Thursday, July 17, 2014

Thoughtful About . . . Right and Wrong


There is absolute Right. There is absolute Wrong.

I believe this, absolutely.

There are things we should never, ever do, and things we always should. There is sin. There are consequences. There is righteousness.

Then there's the gray. Sometimes it blurs up against the edges of Right and Wrong, but most of its existence lies spanning the fuzzy gap in between. The gray doesn't deal with sin, just with...life. With our own decisions. Our relationships. Our countless day-to-day, minute-to-minute being.

I shouldn't have changed my cat's food--now she has a UTI. I shouldn't have yelled at my kids before I realized what the problem was. I should do the dishes. I should make that phone call.

Things, good and bad, but not Right and Wrong.

Years ago, when Rowyn was nearing a year old and still waking up every couple hours through the night, I was nearing wits' end. I was exhausted, sleep deprived, and had no energy left. I felt snappish and cranky through much of the day. There were times when the constant little hands grabbing at me made me want just five minutes without being touched. I was burned out. And in my mind, someone should have seen it and helped me. My husband should have gotten up more with the kids. He should have given me a morning now and then to sleep in. A grandmother should have seen how I struggled and volunteered to take the kids for an hour--without me asking.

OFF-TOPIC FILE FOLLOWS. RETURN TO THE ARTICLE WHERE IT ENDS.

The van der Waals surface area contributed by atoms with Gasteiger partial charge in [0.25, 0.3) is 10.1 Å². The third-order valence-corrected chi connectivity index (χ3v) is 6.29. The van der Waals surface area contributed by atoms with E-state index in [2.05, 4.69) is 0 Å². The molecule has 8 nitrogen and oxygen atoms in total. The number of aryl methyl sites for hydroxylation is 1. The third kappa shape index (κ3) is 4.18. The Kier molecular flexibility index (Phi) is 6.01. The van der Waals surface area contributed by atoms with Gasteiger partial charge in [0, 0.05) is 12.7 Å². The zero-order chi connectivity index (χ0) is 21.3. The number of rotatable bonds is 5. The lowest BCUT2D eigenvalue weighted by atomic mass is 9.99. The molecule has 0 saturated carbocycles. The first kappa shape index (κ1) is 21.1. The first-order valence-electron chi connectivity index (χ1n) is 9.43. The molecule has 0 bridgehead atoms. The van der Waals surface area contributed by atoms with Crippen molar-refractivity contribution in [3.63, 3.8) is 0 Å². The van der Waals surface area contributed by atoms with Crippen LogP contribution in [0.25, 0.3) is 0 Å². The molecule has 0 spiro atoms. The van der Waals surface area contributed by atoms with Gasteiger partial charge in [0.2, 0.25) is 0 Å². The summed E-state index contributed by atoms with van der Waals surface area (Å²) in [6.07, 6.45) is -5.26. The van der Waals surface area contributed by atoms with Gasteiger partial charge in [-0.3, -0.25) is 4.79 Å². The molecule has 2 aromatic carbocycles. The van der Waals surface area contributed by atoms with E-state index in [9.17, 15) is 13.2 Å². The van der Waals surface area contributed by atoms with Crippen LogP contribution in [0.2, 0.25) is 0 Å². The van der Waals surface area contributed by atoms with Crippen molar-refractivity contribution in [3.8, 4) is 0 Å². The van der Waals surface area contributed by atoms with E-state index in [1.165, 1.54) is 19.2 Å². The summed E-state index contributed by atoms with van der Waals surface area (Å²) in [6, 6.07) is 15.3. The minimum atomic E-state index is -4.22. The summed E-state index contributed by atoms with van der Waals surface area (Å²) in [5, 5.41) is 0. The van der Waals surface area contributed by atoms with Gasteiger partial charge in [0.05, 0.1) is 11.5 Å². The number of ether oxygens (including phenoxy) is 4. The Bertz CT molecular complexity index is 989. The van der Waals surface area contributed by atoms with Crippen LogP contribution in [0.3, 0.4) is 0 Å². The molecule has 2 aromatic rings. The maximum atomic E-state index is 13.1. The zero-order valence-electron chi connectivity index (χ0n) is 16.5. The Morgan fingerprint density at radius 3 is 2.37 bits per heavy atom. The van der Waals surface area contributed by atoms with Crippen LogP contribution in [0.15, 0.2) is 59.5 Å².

My head was full of should-haves and should-not-haves. And eventually, I accused. I don't honestly remember how the argument started, but it was linked somehow or another to my exhaustion. To my frustration with no one helping. With my total and complete conviction that I was right to want what I wanted, and the rest of the world was wrong not to give it to me.

My husband disagreed, LOL.

I don't remember what he said, or what I said in response. I just remember seeking solitude in the night-darkened living room and deciding I would pray. Desperate for peace, I started out kneeling by the chair and ended up stretched across the floor, with my face to the rug. I cried--rare for me. And I begged God to show him, them, anyone. To show them where they were wrong.

That's when the whisper came, in the recessed of my being. The one that said, And what about where you're wrong?

I went still. The tears slowed. My breath eased out. And that's when the epiphany came. That in much of life, it doesn't matter who's right-er or wrong-er. It doesn't matter which side of the argument is most compelling.

What matters is that I cannot make another person's decisions. God does not choose to make another person's decisions. They are free to do what they will. They are free to be who they are. I can't change it.

All I can change is me. My reactions. My responses. My heart.

My heart.

My heart wasn't pretty at that point in time. It was tired and stressed and felt so alone in my exhaustion. But God showed me that night that He was there. That my family was there. That just because no one was doing what I thought they should, it didn't mean they weren't doing what they needed to. They had their own reasons, their own frustrations, their own exhaustions.